Are we stardust? | Science


Bubble of gas and dust around a young star in the N44F nebula.
Bubble of gas and dust around a young star in the N44F nebula.

The building blocks that make up all living things on Earth are just a handful, with a huge preponderance of oxygen, carbon, hydrogen, nitrogen, phosphorus, and sulfur, which make up 97.5% of our bodies. In much smaller quantities, nature needs other bio-essential microelements, such as sodium, potassium or calcium, to build us. And even some trace elements, such as copper or zinc, essential for enzymatic processes. And we are convinced that these elements are manufactured inside the stars.

According to the model with which we explain the origin of the cosmos from the Big Bang, the only elements present in the early universe were hydrogen, helium and small amounts of lithium. Elements with atomic numbers between 4 (beryllium) and 25 (manganese) would have formed billions of years later, through the progressive fusion of increasingly heavy nuclei within massive stars, thanks to the combination of the enormous pressures and temperatures of the stellar interiors.

The creation of elements heavier than iron (atomic number 26) would have required the appearance of supernovae: the generation of iron, unlike the manufacture of the lighter elements, does not emit excess energy and is therefore unable to prevent stars from collapsing under their own weight. When collapsing in the form of supernovae, these stars produce high-speed neutrons, which are captured by the nuclei to create precisely the elements heavier than iron.

When stars die, they release all these elements, which will be incorporated eons later into new star systems in formation, and also to their planets and everything they may contain, including processes of organic chemistry or living beings. This is where the adage “we are stardust” comes from the famous phrase of the American astronomer Harlow Shapley in 1929: “We, the organic beings that we call ourselves human beings, are made of the same matter as the stars”.

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This is the reason why the complementary hypothesis of the Japanese geophysicist Mikio Fukuhara to explain the generation of elements heavier than lithium in the universe has generated so much interest. The word “complementary” is important here: Fukuhara’s hypothesis does not discuss the Big Bang model, it only offers an additional possibility to manufacture heavy elements.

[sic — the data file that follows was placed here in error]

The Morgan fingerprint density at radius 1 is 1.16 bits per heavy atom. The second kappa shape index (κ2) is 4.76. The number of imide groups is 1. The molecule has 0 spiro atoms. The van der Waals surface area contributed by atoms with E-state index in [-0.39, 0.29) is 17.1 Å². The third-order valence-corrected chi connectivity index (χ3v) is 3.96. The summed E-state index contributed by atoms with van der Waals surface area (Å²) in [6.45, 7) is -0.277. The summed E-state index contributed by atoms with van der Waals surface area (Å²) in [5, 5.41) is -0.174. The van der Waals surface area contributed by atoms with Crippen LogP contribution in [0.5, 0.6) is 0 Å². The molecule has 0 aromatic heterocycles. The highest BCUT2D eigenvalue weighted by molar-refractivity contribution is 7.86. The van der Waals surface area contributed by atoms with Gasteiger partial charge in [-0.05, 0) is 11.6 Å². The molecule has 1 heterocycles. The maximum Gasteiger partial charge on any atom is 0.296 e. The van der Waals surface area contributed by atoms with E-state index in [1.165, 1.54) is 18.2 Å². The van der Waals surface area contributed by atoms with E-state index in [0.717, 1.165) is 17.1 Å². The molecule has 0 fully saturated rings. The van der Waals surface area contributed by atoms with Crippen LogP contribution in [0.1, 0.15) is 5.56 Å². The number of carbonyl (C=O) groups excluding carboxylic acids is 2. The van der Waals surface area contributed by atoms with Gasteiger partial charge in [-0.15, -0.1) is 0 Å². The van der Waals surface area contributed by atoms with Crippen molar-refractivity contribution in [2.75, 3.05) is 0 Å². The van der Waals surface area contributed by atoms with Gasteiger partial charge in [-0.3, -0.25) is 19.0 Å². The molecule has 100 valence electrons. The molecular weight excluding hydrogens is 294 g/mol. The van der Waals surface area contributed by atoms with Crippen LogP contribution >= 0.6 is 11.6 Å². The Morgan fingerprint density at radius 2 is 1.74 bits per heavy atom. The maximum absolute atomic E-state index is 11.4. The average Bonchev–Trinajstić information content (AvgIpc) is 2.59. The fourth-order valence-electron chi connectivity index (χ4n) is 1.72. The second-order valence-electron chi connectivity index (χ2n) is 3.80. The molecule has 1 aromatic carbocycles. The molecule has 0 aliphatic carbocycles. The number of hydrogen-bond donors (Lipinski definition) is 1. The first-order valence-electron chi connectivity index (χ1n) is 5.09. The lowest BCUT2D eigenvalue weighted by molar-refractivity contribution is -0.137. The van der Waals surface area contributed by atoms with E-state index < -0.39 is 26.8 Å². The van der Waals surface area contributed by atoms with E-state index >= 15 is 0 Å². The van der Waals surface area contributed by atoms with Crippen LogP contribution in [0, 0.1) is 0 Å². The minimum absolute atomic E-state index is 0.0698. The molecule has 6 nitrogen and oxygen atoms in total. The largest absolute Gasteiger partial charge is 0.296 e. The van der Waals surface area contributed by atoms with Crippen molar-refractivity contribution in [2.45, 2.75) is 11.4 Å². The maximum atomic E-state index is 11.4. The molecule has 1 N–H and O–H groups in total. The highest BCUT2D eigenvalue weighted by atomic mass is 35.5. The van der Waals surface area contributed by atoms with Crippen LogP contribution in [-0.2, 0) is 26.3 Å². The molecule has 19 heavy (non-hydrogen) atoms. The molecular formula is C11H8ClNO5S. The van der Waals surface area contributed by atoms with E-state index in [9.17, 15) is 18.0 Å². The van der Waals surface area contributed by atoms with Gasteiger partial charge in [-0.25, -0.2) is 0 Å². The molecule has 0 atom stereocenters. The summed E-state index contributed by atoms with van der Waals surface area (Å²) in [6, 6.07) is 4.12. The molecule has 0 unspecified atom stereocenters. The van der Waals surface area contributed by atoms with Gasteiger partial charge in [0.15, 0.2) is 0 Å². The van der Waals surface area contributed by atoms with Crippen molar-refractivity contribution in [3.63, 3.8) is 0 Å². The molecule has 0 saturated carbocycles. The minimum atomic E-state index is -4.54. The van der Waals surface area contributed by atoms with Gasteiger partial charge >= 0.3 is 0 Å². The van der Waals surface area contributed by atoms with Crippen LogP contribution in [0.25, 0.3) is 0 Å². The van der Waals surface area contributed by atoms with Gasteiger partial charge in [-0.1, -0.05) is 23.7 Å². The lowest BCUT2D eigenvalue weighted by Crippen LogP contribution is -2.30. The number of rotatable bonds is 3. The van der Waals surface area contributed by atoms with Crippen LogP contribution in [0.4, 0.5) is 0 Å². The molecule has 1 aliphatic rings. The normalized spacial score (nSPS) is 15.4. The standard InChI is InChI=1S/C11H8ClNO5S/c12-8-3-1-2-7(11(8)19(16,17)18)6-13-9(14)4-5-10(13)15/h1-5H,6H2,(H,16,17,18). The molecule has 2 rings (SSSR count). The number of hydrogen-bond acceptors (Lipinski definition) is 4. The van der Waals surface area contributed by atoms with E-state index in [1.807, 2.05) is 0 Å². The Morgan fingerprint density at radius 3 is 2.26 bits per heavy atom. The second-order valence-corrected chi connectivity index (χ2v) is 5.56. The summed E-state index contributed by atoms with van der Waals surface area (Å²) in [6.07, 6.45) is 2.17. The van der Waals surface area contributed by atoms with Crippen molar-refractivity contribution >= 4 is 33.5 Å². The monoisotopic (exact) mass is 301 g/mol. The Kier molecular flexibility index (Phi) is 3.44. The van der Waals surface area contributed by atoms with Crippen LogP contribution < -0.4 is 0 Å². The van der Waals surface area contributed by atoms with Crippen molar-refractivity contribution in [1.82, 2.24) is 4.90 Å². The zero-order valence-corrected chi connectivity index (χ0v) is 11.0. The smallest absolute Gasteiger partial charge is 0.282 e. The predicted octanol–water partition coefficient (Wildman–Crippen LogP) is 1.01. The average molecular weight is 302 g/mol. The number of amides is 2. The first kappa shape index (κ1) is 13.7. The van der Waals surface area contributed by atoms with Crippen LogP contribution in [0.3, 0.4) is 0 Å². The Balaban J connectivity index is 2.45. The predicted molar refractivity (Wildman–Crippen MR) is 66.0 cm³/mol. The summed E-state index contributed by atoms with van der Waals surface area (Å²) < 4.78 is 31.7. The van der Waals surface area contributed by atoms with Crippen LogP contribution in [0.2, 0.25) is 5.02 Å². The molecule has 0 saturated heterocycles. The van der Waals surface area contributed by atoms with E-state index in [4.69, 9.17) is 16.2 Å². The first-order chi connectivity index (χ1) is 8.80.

According to the Fukuhara hypothesis, the creation of elements lighter than iron might not depend exclusively on the extreme conditions found within very massive stars. His hypothesis raises the possibility that oxygen, carbon and all other elements with atomic numbers up to 25 have also been produced inside the Earth. According to his hypothesis, fusion reactions of increasingly heavy nuclei must also occur in the lower mantle of the Earth, where they would be catalyzed by neutrinos and excited electrons.

In a preliminary model published a year ago, Fukuhara already proposed that nitrogen, oxygen and even water, whose concentrations on Earth have skyrocketed over time, could have been forged in endothermic reactions within the Earth’s mantle. These reactions would involve carbon and oxygen nuclei confined within the crystal lattice of calcium carbonate rocks (aragonite) in the lower mantle, subjected to great pressures and temperatures during the lithosphere subduction process as two tectonic plates converge.

Neutral sprockets

Fukuhara then already pointed out the possible main objection to his hypothesis: the temperatures and pressures that are registered at depths of several thousand kilometers below the earth’s surface are enormous, certainly, but not so much as to force these nuclei to join together overcoming their mutual repulsion. , what does happen inside the stars. However, Fukuhara argues that the presence of certain subatomic particles, known as neutral pions, would be capable of increasing nuclear attraction to the point of forcing fusion. The pions would be generated by electrons excited by the rapid fracturing and sliding of carbonate crystals, as a hitherto unidentified consequence of plate tectonics.

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The new published Fukuhara hypothesis now goes one step further, showing how these fusion reactions in the mantle could explain the production of not only nitrogen, oxygen, and water, but also the 25 lightest elements. To demonstrate the feasibility of this mechanism, he calculated the minimum energy required to start the reaction in each case.

He began the analyzes with three sets of two cores each: magnesium and iron, aluminum and magnesium, and aluminum and silicon. In all three cases, he observed that the combination of temperature, pressure, and catalysis reduced the interaction distance between the nuclei so that they could fuse, producing sulfur and titanium, sodium and silicon, and oxygen and potassium, respectively. Fukuhara plans to perform additional calculations to find out if the mechanism he has identified can also generate elements heavier than iron.

Of course, this fusion mechanism inside the Earth is still just a hypothesis that needs to be tested with additional experiments, involving very high temperatures and pressures. But, if the production of heavy elements in the interior of rocky planets were confirmed with plate tectonics, we would not be exclusively stardust.

Alberto González Fairén is a researcher in the Astrobiology Center (CSIC-INTA) in Madrid, and in the Department of Astronomy of the Cornell University in New York.

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George Holan

George Holan is chief editor at Plainsmen Post and has articles published in many notable publications in the last decade.

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